Rather than allow free-lancing, all middlemen must be annually registered and subject to strict rules made binding on the vendor as well. It is said that calls for registration of middlemen some years ago failed to get any response. If so, those acting without a valid middleman’s license, endorsed by the vendor, should be deported for breach of conduct. Given such an open and transparent regime, most vendors and middlemen would fall in line.
To blindly shut out middlemen would be to risk having them smuggle themselves inside the system. Quattrochi was such a mole. Tehelka’s Westland sting showed how the Defence Ministry can be penetrated. Rather than learn any lessons, the messenger, Tehelka in this case, was persecuted by a now noisily self-righteous BJP.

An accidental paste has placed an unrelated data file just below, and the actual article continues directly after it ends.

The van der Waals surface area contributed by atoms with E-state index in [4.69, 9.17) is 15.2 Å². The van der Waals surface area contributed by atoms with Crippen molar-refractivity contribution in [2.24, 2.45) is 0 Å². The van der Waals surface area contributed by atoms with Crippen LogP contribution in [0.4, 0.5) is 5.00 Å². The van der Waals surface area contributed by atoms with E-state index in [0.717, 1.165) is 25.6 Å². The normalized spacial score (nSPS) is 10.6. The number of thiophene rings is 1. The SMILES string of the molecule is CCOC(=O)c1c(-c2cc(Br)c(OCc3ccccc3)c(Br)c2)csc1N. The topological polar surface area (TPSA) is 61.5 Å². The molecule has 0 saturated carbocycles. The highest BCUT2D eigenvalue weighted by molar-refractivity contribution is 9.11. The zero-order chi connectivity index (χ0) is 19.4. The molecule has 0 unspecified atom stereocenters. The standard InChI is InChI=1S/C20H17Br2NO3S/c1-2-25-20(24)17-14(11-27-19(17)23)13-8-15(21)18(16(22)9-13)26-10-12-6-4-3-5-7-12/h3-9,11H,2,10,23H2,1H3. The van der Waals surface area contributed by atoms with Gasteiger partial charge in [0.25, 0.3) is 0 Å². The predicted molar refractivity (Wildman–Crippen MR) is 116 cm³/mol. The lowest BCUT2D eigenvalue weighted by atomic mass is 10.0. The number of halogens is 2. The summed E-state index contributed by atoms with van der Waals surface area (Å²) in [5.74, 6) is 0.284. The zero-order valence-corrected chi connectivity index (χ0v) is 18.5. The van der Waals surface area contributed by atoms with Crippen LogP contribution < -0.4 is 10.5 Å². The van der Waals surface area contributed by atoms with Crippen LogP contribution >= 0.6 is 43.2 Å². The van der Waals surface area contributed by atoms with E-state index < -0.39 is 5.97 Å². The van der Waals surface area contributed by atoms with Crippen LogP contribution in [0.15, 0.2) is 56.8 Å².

The best answer, however, would be to go in for indigenisation or collaborative R&D through the DRDO and by tapping the considerable resources of the private sector. Keeping defence production a cost-plus public sector monopoly has been a piece of “socialist” folly. Let DRDO learn from its mistakes rather than allow foreign vendors learn at our expense.
The just concluded two-day nation-wide general strike was an example of irresponsible unions shooting the poor, unemployed and nation in the foot for many underserved demands and others that could have been negotiated. Feather-bedding by unions has become rampant, reaching its acme in Kerala where purely muscular blackmail is practised. Unions seek toprotect historical jobs despite obvious redundancies and not strive to create more productive employment. The labourer is often sadly not worthy of his hire but becomes a burden on society, though not in every case. The governing philosophy appears to be to get more for doing less.